When you volunteer to help lead a membership organization such as the Academy of Nutrition and Dietetics, you benefit from the experience at least as much as the organization benefits from your service, according to Sylvia Escott-Stump, MA, RD, LDN, past president of the Academy and a longtime Academy volunteer leader. Escott-Stump marvels at the leadership and management experience she has gained from the leadership opportunities the Academy has afforded her.
"I've gained skills that translate back to my job," says Escott-Stump, director, dietetic internship, at East Carolina University. "[The Academy] does a tremendous job in adding important dimensions to my knowledge base. All the learning opportunities through [the Academy] leadership roles, I have been able to apply."
What can you gain from volunteering? We asked the experts — professionals at organizations who work daily with member volunteers. Many of these professionals volunteer their time as well, holding leadership positions in the American Society of Association Executives and The Center for Association Leadership.
Here's what they had to say.
Volunteering offers first-hand insights into how to effectively lead an organization. Directing volunteer leaders and staff, you can manage political situations and think strategically.
Relationships can be extremely important in your professional life; what better way to build relationships than through a shared volunteer commitment? As one volunteer leader puts it, "The real value of volunteering is the network of colleagues and friends I have assembled over many years. It is a source of insight, inspiration and support for me."
Volunteering gets you out of your day-to-day routine and lets you gain new perspective on problems and situations. You can explore, test and share ideas with colleagues, paving the way for fresh thinking and perspectives.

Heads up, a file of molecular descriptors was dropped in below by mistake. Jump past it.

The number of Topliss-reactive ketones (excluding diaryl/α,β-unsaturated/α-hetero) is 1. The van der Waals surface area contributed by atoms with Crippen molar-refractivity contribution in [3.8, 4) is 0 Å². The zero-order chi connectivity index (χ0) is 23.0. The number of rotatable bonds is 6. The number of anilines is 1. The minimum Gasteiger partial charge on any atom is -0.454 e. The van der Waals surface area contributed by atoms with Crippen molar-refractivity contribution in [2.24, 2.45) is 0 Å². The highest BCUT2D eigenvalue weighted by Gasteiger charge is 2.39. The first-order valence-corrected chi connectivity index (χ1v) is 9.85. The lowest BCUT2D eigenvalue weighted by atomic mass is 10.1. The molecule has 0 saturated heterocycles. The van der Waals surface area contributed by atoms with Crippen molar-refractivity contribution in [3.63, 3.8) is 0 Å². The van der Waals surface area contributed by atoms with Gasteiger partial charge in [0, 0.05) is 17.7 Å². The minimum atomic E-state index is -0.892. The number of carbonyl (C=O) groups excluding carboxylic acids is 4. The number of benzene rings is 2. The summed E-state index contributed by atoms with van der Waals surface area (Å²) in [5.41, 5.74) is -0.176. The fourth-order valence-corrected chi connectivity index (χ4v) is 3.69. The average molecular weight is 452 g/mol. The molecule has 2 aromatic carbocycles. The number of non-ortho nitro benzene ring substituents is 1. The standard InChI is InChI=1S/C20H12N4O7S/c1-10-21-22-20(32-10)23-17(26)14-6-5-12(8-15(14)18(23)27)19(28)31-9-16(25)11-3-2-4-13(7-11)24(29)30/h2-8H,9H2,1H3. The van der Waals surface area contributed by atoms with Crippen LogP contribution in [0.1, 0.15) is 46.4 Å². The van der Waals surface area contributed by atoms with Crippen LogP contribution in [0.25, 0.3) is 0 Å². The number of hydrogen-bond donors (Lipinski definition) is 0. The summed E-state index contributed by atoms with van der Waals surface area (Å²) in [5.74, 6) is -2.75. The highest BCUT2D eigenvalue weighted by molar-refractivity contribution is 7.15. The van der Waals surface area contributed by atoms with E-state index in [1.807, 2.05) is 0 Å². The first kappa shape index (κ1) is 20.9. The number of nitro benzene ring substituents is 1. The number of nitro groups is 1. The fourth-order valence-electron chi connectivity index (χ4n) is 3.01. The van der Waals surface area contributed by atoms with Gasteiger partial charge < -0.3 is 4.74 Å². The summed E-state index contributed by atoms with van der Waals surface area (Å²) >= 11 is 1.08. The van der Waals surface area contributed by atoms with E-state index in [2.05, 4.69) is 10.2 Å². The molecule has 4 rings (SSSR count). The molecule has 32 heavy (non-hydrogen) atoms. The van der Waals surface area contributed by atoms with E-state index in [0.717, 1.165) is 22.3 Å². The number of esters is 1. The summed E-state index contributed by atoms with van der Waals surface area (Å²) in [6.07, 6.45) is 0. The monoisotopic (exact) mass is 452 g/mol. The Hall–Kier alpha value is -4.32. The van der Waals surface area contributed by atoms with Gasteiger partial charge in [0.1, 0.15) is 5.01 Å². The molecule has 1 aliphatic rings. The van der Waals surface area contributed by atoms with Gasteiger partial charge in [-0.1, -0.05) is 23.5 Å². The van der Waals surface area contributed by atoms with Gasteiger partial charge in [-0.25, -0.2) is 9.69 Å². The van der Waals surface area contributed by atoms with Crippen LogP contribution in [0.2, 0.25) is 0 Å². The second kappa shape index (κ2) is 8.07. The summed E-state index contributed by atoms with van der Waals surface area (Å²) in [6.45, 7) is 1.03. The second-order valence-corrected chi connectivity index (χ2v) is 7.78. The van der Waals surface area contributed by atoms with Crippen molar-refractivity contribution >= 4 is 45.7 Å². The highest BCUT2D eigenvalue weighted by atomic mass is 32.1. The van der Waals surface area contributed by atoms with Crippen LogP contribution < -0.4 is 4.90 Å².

Identify Critical Issues
One volunteer says his leadership role helped him learn about an important development in an Internal Revenue Service regulation that directly affected his organization.
Build a Knowledge Network
Trading knowledge with colleagues can pay dividends. Learn what others are doing in their organizations that can be applied at your organization. Shorten your learning curve with this access to sources with the most reliable and up-to-date information on issues that affect your profession.
Shape Your Profession
What happens in your profession affects all who work in it. A consultant in the association profession says he wants "to make an impact on the profession and help move it in the right direction," which in turn affects his own career. "I also want to ensure that certain projects and programs have a voice and are done correctly."
Strengthen Your Resume
People with strong values and abilities are usually those who serve in volunteer leadership roles. It looks great on a resume and the experience gained through volunteering can position you as a valuable asset to any company or organization.